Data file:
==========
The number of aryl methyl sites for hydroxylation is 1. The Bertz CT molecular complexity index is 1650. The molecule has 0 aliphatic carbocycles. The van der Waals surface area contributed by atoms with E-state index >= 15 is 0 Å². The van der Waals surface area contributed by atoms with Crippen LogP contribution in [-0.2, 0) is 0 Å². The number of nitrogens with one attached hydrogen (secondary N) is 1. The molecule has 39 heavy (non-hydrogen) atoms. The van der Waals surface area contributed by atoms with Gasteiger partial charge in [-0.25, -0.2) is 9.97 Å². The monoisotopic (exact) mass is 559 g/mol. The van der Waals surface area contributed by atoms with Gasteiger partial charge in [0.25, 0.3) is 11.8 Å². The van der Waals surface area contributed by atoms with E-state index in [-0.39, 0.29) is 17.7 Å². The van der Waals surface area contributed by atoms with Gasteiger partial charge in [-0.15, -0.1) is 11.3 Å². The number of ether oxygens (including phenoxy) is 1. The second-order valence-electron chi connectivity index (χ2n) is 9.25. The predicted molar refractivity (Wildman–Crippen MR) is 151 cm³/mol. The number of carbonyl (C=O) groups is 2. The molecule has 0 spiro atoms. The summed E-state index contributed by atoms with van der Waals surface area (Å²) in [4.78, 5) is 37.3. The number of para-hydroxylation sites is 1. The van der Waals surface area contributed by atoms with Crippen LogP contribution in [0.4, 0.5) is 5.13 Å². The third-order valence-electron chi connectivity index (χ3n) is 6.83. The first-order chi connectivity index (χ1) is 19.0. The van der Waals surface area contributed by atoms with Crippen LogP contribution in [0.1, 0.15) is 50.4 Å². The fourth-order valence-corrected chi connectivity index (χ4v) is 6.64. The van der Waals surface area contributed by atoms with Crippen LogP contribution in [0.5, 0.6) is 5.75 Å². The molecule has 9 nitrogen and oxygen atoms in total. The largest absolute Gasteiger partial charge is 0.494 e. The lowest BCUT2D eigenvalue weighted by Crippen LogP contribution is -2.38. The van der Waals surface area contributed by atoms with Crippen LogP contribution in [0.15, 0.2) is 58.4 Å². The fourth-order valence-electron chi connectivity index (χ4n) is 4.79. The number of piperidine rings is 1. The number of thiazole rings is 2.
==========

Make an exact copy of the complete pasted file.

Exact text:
The number of aryl methyl sites for hydroxylation is 1. The Bertz CT molecular complexity index is 1650. The molecule has 0 aliphatic carbocycles. The van der Waals surface area contributed by atoms with E-state index >= 15 is 0 Å². The van der Waals surface area contributed by atoms with Crippen LogP contribution in [-0.2, 0) is 0 Å². The number of nitrogens with one attached hydrogen (secondary N) is 1. The molecule has 39 heavy (non-hydrogen) atoms. The van der Waals surface area contributed by atoms with Gasteiger partial charge in [-0.25, -0.2) is 9.97 Å². The monoisotopic (exact) mass is 559 g/mol. The van der Waals surface area contributed by atoms with Gasteiger partial charge in [0.25, 0.3) is 11.8 Å². The van der Waals surface area contributed by atoms with E-state index in [-0.39, 0.29) is 17.7 Å². The van der Waals surface area contributed by atoms with Gasteiger partial charge in [-0.15, -0.1) is 11.3 Å². The number of ether oxygens (including phenoxy) is 1. The second-order valence-electron chi connectivity index (χ2n) is 9.25. The predicted molar refractivity (Wildman–Crippen MR) is 151 cm³/mol. The number of carbonyl (C=O) groups is 2. The molecule has 0 spiro atoms. The summed E-state index contributed by atoms with van der Waals surface area (Å²) in [4.78, 5) is 37.3. The number of para-hydroxylation sites is 1. The van der Waals surface area contributed by atoms with Crippen LogP contribution in [0.4, 0.5) is 5.13 Å². The third-order valence-electron chi connectivity index (χ3n) is 6.83. The first-order chi connectivity index (χ1) is 19.0. The van der Waals surface area contributed by atoms with Crippen LogP contribution in [0.1, 0.15) is 50.4 Å². The fourth-order valence-corrected chi connectivity index (χ4v) is 6.64. The van der Waals surface area contributed by atoms with Crippen LogP contribution in [0.5, 0.6) is 5.75 Å². The molecule has 9 nitrogen and oxygen atoms in total. The largest absolute Gasteiger partial charge is 0.494 e. The lowest BCUT2D eigenvalue weighted by Crippen LogP contribution is -2.38. The van der Waals surface area contributed by atoms with Crippen LogP contribution in [0.15, 0.2) is 58.4 Å². The fourth-order valence-electron chi connectivity index (χ4n) is 4.79. The number of piperidine rings is 1. The number of thiazole rings is 2.